EASTERN MIRROR: You were a member of Native Colours, which was also the first winner of the Hornbill Rock Contest. How were things after that?
Mengulhoulie Mepfuo: When we took part in the first Hornbill Rock Contest it was a state level event only whereas it is now an international contest. However, that’s not to say it was easy for us then. We had to compete with around fifty other very good bands. It was a one night event and each band was given 10-15 minutes. We guys from Dimapur were freezing our butts off in the biting cold and it was nearly dawn when we got back home richer by 20K. Now the prize money is 10 lakhs!
Back then, I believe most of the bands including us were playing locally made or borrowed guitars and cheap gadgets. Nowadays these youngsters have the best equipment.
Also, it is much better organized now, especially the last one in Dimapur and the quality of bands taking part is awesome.
Eastern Mirror: What are your fondest musical memories?
Mengulhoulie Mepfuo: I treasure all the memories and time I spent with my friends and various bandmates. We had so much fun practicing and touring different places playing gigs. The high you feel when you’re onstage and the crowds going wild. I just couldn’t pick out just one. I’d have to write a book to get it all down!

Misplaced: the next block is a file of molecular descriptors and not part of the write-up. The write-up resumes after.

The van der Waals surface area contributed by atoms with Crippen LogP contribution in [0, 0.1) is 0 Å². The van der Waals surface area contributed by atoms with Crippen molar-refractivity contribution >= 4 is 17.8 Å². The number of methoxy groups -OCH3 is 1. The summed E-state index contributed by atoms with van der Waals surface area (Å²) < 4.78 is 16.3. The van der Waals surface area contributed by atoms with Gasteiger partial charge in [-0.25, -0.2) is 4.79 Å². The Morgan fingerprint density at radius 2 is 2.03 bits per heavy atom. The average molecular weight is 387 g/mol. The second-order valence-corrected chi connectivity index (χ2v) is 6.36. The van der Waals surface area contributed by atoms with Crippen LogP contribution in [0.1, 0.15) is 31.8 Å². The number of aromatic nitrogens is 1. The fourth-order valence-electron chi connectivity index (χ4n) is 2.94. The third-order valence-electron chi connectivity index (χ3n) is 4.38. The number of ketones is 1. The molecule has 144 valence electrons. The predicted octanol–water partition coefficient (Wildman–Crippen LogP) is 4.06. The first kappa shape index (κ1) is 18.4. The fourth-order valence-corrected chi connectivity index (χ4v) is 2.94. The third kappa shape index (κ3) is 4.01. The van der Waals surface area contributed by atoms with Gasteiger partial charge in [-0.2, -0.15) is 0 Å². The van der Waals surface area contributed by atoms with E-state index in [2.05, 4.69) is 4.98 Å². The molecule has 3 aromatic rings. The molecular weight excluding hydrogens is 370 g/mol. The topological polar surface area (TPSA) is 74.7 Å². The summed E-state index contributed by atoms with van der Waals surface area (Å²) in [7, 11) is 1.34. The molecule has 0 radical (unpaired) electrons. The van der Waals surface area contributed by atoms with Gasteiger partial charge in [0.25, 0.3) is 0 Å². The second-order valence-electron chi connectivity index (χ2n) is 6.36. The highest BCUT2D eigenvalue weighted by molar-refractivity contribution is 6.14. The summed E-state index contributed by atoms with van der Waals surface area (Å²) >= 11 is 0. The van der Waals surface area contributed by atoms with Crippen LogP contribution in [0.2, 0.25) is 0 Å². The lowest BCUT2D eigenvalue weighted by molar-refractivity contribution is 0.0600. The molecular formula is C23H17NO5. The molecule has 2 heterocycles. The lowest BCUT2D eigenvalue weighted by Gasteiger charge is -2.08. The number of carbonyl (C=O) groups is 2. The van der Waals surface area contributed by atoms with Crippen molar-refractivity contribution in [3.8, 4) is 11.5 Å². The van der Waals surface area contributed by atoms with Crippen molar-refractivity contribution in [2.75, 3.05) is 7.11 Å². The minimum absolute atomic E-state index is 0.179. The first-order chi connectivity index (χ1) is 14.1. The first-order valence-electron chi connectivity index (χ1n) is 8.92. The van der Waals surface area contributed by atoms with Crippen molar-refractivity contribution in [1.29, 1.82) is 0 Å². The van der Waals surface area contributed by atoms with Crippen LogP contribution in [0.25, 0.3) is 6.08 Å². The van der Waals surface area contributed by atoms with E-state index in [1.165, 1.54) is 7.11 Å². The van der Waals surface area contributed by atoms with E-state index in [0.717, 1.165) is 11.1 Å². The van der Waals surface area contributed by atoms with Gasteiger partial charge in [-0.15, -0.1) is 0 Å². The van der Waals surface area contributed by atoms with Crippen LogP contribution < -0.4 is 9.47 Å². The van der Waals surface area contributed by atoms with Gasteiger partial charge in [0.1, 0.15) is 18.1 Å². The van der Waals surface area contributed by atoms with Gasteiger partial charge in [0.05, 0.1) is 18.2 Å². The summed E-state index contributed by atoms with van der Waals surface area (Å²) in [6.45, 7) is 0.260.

EASTERN MIRROR: You are heading the Native Trax Society which is involved in providing platform to artists. As a musician yourself, what are some of the different things you have experienced/observed working with music and for musicians?
Mengulhoulie Mepfuo: Actually, I used to head NTS but I’m now associated in an advisory role but yes, our aim is to provide a platform to showcase the talents of local musicians and to create a climate of professionalism and artistic excellence so as to promote the growth and development of the music industry in Nagaland.